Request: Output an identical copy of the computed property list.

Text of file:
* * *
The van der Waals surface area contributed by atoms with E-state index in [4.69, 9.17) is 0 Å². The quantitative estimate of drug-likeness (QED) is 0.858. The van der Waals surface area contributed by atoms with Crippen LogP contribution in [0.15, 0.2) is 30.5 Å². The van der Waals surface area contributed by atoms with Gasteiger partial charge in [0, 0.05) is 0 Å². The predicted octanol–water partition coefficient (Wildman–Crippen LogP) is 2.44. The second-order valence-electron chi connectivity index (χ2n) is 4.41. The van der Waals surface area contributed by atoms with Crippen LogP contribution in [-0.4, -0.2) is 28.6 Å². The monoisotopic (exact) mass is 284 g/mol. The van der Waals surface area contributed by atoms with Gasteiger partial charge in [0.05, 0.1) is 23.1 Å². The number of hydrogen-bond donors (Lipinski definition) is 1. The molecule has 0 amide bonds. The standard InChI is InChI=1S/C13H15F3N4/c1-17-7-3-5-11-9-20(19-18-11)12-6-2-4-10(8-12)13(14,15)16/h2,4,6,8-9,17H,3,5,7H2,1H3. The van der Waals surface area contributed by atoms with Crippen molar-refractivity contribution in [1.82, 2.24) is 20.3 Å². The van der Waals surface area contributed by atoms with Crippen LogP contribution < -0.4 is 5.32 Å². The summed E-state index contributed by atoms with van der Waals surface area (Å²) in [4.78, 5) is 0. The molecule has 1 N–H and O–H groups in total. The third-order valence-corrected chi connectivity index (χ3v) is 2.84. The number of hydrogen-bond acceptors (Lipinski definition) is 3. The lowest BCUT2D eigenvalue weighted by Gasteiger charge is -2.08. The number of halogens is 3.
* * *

The van der Waals surface area contributed by atoms with E-state index in [4.69, 9.17) is 0 Å². The quantitative estimate of drug-likeness (QED) is 0.858. The van der Waals surface area contributed by atoms with Crippen LogP contribution in [0.15, 0.2) is 30.5 Å². The van der Waals surface area contributed by atoms with Gasteiger partial charge in [0, 0.05) is 0 Å². The predicted octanol–water partition coefficient (Wildman–Crippen LogP) is 2.44. The second-order valence-electron chi connectivity index (χ2n) is 4.41. The van der Waals surface area contributed by atoms with Crippen LogP contribution in [-0.4, -0.2) is 28.6 Å². The monoisotopic (exact) mass is 284 g/mol. The van der Waals surface area contributed by atoms with Gasteiger partial charge in [0.05, 0.1) is 23.1 Å². The number of hydrogen-bond donors (Lipinski definition) is 1. The molecule has 0 amide bonds. The standard InChI is InChI=1S/C13H15F3N4/c1-17-7-3-5-11-9-20(19-18-11)12-6-2-4-10(8-12)13(14,15)16/h2,4,6,8-9,17H,3,5,7H2,1H3. The van der Waals surface area contributed by atoms with Crippen molar-refractivity contribution in [1.82, 2.24) is 20.3 Å². The van der Waals surface area contributed by atoms with Crippen LogP contribution < -0.4 is 5.32 Å². The summed E-state index contributed by atoms with van der Waals surface area (Å²) in [4.78, 5) is 0. The molecule has 1 N–H and O–H groups in total. The third-order valence-corrected chi connectivity index (χ3v) is 2.84. The number of hydrogen-bond acceptors (Lipinski definition) is 3. The lowest BCUT2D eigenvalue weighted by Gasteiger charge is -2.08. The number of halogens is 3.